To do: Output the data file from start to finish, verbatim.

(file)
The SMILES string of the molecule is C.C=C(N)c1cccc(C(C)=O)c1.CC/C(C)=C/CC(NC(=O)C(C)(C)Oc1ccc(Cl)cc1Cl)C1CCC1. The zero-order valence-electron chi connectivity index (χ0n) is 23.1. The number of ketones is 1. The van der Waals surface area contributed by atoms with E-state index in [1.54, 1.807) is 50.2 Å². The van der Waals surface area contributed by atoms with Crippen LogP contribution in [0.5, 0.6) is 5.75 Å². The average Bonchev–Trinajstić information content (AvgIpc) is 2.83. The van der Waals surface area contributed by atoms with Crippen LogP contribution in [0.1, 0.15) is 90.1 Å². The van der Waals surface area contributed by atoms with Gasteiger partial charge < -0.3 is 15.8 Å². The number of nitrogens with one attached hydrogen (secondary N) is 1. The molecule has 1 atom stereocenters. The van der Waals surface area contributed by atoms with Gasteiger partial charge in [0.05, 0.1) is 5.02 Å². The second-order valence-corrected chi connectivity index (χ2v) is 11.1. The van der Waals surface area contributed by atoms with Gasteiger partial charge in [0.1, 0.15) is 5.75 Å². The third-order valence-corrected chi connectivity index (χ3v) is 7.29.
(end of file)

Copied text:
The SMILES string of the molecule is C.C=C(N)c1cccc(C(C)=O)c1.CC/C(C)=C/CC(NC(=O)C(C)(C)Oc1ccc(Cl)cc1Cl)C1CCC1. The zero-order valence-electron chi connectivity index (χ0n) is 23.1. The number of ketones is 1. The van der Waals surface area contributed by atoms with E-state index in [1.54, 1.807) is 50.2 Å². The van der Waals surface area contributed by atoms with Crippen LogP contribution in [0.5, 0.6) is 5.75 Å². The average Bonchev–Trinajstić information content (AvgIpc) is 2.83. The van der Waals surface area contributed by atoms with Crippen LogP contribution in [0.1, 0.15) is 90.1 Å². The van der Waals surface area contributed by atoms with Gasteiger partial charge < -0.3 is 15.8 Å². The number of nitrogens with one attached hydrogen (secondary N) is 1. The molecule has 1 atom stereocenters. The van der Waals surface area contributed by atoms with Gasteiger partial charge in [0.05, 0.1) is 5.02 Å². The second-order valence-corrected chi connectivity index (χ2v) is 11.1. The van der Waals surface area contributed by atoms with Gasteiger partial charge in [0.1, 0.15) is 5.75 Å². The third-order valence-corrected chi connectivity index (χ3v) is 7.29.